And now for even more reasons to be skeptical about the alleged economic recovery: Unemployment is down, but a smaller share of Americans are in the labor force and many have just given up on trying to find work.
The newest Bureau of Labor Statistics data came out this morning, and the April jobs numbers ain’t great.
Yes, the U.S. did add 115,000 jobs, bringing down unemployment .1 points, from 8.2 to 8.1 percent.
But — and isn’t there always a but? — fewer people are in the workforce.
Check it out: The proportion of working-age Americans in the labor force went down in the past month to 63.6 percent which, as the Times notes, is the lowest level since 1981.
The number of discouraged workers — people “not currently looking for work because they believe no jobs are available for them” — didn’t change much from last year: It still hovers at 968,000.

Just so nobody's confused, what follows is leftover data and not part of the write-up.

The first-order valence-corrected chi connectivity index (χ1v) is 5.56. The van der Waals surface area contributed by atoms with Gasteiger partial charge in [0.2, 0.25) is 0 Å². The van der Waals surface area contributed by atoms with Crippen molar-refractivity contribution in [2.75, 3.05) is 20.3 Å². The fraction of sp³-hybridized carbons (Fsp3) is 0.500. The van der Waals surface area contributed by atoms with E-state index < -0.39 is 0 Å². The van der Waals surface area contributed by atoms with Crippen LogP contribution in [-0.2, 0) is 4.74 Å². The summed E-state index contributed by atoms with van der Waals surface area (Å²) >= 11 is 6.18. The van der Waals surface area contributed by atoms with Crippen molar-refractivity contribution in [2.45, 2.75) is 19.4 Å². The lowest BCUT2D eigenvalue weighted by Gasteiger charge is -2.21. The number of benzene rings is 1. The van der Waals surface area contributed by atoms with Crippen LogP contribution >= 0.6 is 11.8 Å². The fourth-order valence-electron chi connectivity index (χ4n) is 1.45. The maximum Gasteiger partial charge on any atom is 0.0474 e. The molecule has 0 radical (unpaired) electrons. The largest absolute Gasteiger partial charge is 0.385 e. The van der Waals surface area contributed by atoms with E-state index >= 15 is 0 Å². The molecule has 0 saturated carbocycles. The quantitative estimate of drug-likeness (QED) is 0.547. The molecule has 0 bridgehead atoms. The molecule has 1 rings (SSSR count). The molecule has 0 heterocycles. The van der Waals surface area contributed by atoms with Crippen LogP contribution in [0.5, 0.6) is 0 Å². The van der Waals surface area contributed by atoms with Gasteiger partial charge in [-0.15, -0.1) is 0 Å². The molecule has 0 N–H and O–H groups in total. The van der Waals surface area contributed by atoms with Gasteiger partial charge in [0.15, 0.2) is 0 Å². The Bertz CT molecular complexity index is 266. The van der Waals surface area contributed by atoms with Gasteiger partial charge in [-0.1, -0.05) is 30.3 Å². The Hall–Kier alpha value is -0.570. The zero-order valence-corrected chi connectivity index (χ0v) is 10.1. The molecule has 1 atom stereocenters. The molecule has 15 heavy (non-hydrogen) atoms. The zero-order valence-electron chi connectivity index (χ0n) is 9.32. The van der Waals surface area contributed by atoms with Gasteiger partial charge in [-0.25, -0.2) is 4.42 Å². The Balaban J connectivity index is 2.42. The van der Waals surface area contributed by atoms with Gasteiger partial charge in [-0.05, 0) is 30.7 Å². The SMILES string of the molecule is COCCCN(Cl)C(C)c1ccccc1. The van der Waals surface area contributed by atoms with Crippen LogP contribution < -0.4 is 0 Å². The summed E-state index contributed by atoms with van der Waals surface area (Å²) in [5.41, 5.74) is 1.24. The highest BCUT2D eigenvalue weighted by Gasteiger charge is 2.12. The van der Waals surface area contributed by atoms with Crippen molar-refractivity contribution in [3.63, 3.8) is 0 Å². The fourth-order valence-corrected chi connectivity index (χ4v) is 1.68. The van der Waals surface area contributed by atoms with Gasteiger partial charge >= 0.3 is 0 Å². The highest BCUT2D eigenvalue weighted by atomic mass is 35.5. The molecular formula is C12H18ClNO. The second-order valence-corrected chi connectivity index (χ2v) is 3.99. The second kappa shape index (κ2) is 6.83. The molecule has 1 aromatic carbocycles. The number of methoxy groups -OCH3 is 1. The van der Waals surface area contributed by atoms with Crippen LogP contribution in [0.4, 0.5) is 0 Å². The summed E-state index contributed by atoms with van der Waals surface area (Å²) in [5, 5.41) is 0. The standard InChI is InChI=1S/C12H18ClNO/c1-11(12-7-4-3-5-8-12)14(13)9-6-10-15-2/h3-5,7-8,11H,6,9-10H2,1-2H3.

In the Empire State, what appear to be the latest figures put unemployment at 8.7 percent, compared to 8.2 percent for March of last year. In New York City, it has hit 9.8 percent, up from 8.6 percent in March 2011. For jobs, the worst is Bronx County, with 13.6 percent unemployment.
Commentators have pointed out that the economy might make or break President Barack Obama’s re-election bid in November. Many Republicans have already pounced on the just-released jobs report, and are trying to use it to bolster Mitt Romney’s businessman-based candidacy.
This article from the Village Voice Archive was posted on May 4, 2012